Renner Antiqua
Made by Paul Renner, Revived by Patrick Strietzel (1939) Crafted at D. Stempel AG Foundry.[15]
Zapf Renaissance Antiqua
Made by Hermann Zapf, Typeface Designer.


See also


  1. Eisenstein, Elizabeth (12 September 2005). The Printing Revolution in Early Modern Europe. Cambridge University Press. pp. 123–163. ISBN 978-0-521-84543-4.
  2. Petrarch, La scrittura, discussed by Armando Petrucci, La scrittura di Francesco Petrarca (Vatican City) 1967.
  3. Petrarch, La scrittura, noted in Albert Derolez, "The script reform of Petrarch: an illusion?" in John Haines, Randall Rosenfeld, eds. Music and Medieval Manuscripts: paleography and performance 2006:5f; Derolez discusses the degree of Petrarch's often alluded-to reform.
  4. Mirella Ferrari "La 'littera antiqua' a Milan, 1417-1439" in Johanne Autenrieth, ed. Renaissance- und Humanistenhandschriften, (Munich: Oldenbourg,) 1988:21-29.
  5. Rhiannon Daniels, Boccaccio and the book: production and reading in Italy 1340-1520, 2009:28.
  6. Davies, in Kraye (ed.) 1996:51.
  7. Ullman, The Origin and Development of Humanistic Script (Rome) 1960.
  8. Stanley Morison, "Early humanistic script and the first roman type", reprinted in his Selected Essays on the History of Letter-Forms in Manuscript and Print, ed. by David McKitterick, 2 vols. 1981:206-29.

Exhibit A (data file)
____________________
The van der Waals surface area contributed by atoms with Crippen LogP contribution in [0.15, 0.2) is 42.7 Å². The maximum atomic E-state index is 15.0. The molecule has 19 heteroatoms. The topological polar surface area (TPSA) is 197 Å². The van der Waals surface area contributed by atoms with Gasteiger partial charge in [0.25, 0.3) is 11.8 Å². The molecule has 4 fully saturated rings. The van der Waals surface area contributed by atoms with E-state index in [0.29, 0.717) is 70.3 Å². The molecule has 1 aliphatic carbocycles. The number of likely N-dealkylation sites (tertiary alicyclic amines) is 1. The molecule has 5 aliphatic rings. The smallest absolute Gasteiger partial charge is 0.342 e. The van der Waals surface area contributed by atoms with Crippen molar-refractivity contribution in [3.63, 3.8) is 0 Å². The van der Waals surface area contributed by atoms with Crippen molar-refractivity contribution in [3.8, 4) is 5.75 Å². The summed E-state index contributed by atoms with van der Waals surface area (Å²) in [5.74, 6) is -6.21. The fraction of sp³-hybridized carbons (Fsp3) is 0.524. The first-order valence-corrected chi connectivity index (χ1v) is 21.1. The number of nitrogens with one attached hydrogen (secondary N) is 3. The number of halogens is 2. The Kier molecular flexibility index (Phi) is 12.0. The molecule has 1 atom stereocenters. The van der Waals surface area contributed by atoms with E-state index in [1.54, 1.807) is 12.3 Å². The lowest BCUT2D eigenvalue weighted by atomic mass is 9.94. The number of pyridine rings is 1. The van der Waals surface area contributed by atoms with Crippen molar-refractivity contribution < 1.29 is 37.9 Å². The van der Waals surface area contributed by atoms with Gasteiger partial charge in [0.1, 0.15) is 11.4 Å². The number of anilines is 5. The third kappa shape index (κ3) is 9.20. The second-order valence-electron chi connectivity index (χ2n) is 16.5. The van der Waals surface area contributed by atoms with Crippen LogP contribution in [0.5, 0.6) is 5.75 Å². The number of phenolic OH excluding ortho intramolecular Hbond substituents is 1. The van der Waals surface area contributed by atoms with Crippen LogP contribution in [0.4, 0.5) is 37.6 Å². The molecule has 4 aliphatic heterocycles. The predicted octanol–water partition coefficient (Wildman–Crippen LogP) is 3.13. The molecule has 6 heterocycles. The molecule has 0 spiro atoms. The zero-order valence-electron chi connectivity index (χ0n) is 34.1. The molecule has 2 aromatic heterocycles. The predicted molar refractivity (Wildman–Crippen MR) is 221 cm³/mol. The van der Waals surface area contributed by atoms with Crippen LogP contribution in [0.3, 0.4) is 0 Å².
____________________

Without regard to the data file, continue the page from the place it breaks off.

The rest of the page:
9. Daniels 2009:29.
  10. "Rome Reborn: The Vatican Library & Renaissance Culture"
  11. S. Morison, "Early humanistic script and the first roman type", The Library 24 (1943:1-291); Lane Wilkinson (University of Tennessee at Chattanooga), "The Humanistic minuscule and the advent of Roman type" (online text in pdf format).
  12. The Inline Printer (Page 382), Designer and Engravers of type by William E.Loy No. XXVII -- Berne Nadall <>
  14. "Vojtěch Preissig's types for Czech alphabets." University of St. Thomas – A private, Catholic liberal arts university in Minnesota — University of St. Thomas : Home. N.p., n.d. Web. 5 December 2011. <>
  15. Linotype, RENNER ANTIQUA-Renner Antiqua – Reviving a serif typeface from the designer of Futura – PAUL RENNER URL: